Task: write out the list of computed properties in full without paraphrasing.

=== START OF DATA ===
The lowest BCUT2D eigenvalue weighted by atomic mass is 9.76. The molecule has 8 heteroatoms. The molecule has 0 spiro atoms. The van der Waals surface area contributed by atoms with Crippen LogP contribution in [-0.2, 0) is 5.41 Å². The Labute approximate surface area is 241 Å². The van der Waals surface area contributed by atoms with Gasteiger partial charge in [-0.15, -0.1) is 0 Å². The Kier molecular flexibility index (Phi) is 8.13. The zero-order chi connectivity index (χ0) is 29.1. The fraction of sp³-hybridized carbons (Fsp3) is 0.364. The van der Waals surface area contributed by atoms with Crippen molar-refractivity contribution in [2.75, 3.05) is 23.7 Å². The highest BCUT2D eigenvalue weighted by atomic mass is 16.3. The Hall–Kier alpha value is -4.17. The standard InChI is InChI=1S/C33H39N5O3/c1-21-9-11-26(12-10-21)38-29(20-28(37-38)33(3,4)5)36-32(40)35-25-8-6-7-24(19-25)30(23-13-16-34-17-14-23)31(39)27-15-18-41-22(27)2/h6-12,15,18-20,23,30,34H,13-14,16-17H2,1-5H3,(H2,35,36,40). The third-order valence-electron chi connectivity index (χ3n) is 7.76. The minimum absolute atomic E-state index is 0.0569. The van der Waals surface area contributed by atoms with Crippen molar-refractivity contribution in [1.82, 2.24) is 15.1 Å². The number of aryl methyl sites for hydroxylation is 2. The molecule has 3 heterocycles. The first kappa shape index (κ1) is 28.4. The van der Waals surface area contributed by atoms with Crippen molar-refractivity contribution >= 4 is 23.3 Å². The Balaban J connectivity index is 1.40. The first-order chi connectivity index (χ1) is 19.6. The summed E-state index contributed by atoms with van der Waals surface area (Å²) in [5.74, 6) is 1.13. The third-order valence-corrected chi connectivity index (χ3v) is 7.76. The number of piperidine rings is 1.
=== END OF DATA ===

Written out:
The lowest BCUT2D eigenvalue weighted by atomic mass is 9.76. The molecule has 8 heteroatoms. The molecule has 0 spiro atoms. The van der Waals surface area contributed by atoms with Crippen LogP contribution in [-0.2, 0) is 5.41 Å². The Labute approximate surface area is 241 Å². The van der Waals surface area contributed by atoms with Gasteiger partial charge in [-0.15, -0.1) is 0 Å². The Kier molecular flexibility index (Phi) is 8.13. The zero-order chi connectivity index (χ0) is 29.1. The fraction of sp³-hybridized carbons (Fsp3) is 0.364. The van der Waals surface area contributed by atoms with Crippen molar-refractivity contribution in [2.75, 3.05) is 23.7 Å². The highest BCUT2D eigenvalue weighted by atomic mass is 16.3. The Hall–Kier alpha value is -4.17. The standard InChI is InChI=1S/C33H39N5O3/c1-21-9-11-26(12-10-21)38-29(20-28(37-38)33(3,4)5)36-32(40)35-25-8-6-7-24(19-25)30(23-13-16-34-17-14-23)31(39)27-15-18-41-22(27)2/h6-12,15,18-20,23,30,34H,13-14,16-17H2,1-5H3,(H2,35,36,40). The third-order valence-electron chi connectivity index (χ3n) is 7.76. The minimum absolute atomic E-state index is 0.0569. The van der Waals surface area contributed by atoms with Crippen molar-refractivity contribution in [1.82, 2.24) is 15.1 Å². The number of aryl methyl sites for hydroxylation is 2. The molecule has 3 heterocycles. The first kappa shape index (κ1) is 28.4. The van der Waals surface area contributed by atoms with Crippen molar-refractivity contribution >= 4 is 23.3 Å². The Balaban J connectivity index is 1.40. The first-order chi connectivity index (χ1) is 19.6. The summed E-state index contributed by atoms with van der Waals surface area (Å²) in [5.74, 6) is 1.13. The third-order valence-corrected chi connectivity index (χ3v) is 7.76. The number of piperidine rings is 1.